'Last Man Standing' Recasts Mandy and Boyd in Fox Revival
Last Man Standing has found its new Mandy and Boyd. Molly McCook and Jet Jurgensmeyer will play Mandy and Boyd in the new episodes.
When Fox revived the show more than a year after ABC cancelled it, Molly Ephraim chose not to come back to play Mandy.
Jurgensmeyer will play Boyd, the grandson of Tim Allen's character and the son of Amanda Fuller's Kristin. According to Variety, Jurgensmeyer got the job because producers wanted to "age up" Boyd to make him around 12 years old in the new episodes.
McCook was recently seen on Netflix's The Ranch as Darlene. She also appeared in an episode of Agents of SHIELD in 2013 and a Modern Family episode in 2014. She also appeared in a handful of The Brave and the Bold episodes in 2010. She is also slated to star in Good Trouble, the upcoming Freeform spinoff of The Fosters.
Jurgensmeyer is already an experienced child actor with more than 30 credits to his name. He appeared in episodes of Black-ish, CSI and the Will & Grace revival. He also had a small role in Clint Eastwood's American Sniper and was in the 2016 Legends of the Hidden Temple TV movie.
While Ephraim and Flynn Morrison, who previously played Boyd, are not returning, the rest of the Baxter family will look familiar to Last Man Standing fans.
Of course, Tim Allen is back as Mike, but so is Nancy Travis as his wife Vanessa and Amanda Fuller as Mike's eldest daughter Kristin. Hector Elinzondo, Jonathan Adams, Christoph Sanders, Kaitlyn Dever and Jordan Masters will also star in the new episodes.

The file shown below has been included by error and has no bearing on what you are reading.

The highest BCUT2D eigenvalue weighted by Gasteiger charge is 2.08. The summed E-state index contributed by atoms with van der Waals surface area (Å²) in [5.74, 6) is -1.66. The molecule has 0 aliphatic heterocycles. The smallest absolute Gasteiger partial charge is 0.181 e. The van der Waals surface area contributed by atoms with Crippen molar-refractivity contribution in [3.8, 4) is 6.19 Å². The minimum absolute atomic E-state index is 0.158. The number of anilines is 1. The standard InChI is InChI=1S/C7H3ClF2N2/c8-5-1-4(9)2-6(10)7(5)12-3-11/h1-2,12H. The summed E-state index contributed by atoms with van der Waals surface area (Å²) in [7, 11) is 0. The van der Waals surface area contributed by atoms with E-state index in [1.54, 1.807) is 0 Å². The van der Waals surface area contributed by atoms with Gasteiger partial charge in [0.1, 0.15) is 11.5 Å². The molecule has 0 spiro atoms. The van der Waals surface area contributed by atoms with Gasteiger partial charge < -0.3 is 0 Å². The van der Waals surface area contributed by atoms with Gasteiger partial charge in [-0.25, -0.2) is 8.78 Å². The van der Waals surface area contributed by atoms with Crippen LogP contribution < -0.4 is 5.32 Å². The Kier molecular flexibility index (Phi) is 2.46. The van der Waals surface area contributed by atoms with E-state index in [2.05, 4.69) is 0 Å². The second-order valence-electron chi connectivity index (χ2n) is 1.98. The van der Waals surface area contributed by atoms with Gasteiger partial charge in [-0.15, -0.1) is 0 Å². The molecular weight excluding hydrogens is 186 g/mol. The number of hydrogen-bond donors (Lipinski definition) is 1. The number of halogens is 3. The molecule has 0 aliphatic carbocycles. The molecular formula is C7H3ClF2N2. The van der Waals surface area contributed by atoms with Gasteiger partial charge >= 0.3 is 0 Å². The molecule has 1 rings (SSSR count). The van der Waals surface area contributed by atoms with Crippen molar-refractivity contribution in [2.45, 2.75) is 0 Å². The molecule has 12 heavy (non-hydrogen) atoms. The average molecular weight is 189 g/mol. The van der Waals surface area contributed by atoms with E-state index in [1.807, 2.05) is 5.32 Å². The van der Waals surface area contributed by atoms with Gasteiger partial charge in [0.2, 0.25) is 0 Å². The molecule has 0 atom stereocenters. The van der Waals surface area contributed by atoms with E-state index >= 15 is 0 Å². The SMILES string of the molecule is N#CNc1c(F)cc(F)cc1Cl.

The seventh season of Last Man Standing will debut on Fox Friday, Sept. 28 at 8 p.m. ET, the same timelsot it previously held on ABC.
The recasting news comes days after the show's panel at the Television Critics Association press tour. Surprisingly, the network said the show will be free of President Donald Trump mentions, despite Mike's conservative politics. This is likely a reaction to the controversy surrounding ABC's Roseanne, where Roseanne Barr's title character said she voted for Trump.
"The producers' plans are simply not to address whether or not he might be a Trump supporter," Fox Television Group chairman Gary Newman told the Television Critics Association. "That could change during the season, but there are no plans at this time. Clearly he's a character with a conservative viewpoint."
Before the TCAs, Allen told The Tribune he felt the show succeeded because they respected values people across the country still hold.
"We treated religion with respect. We treated the family with respect," Allen said. "People go to church, you know, and we did church stuff. We did stuff about sitting down and having a meal as a family. But we didn't make a [big] deal about it. We tried to respect and honor some values that seem to be beleaguered."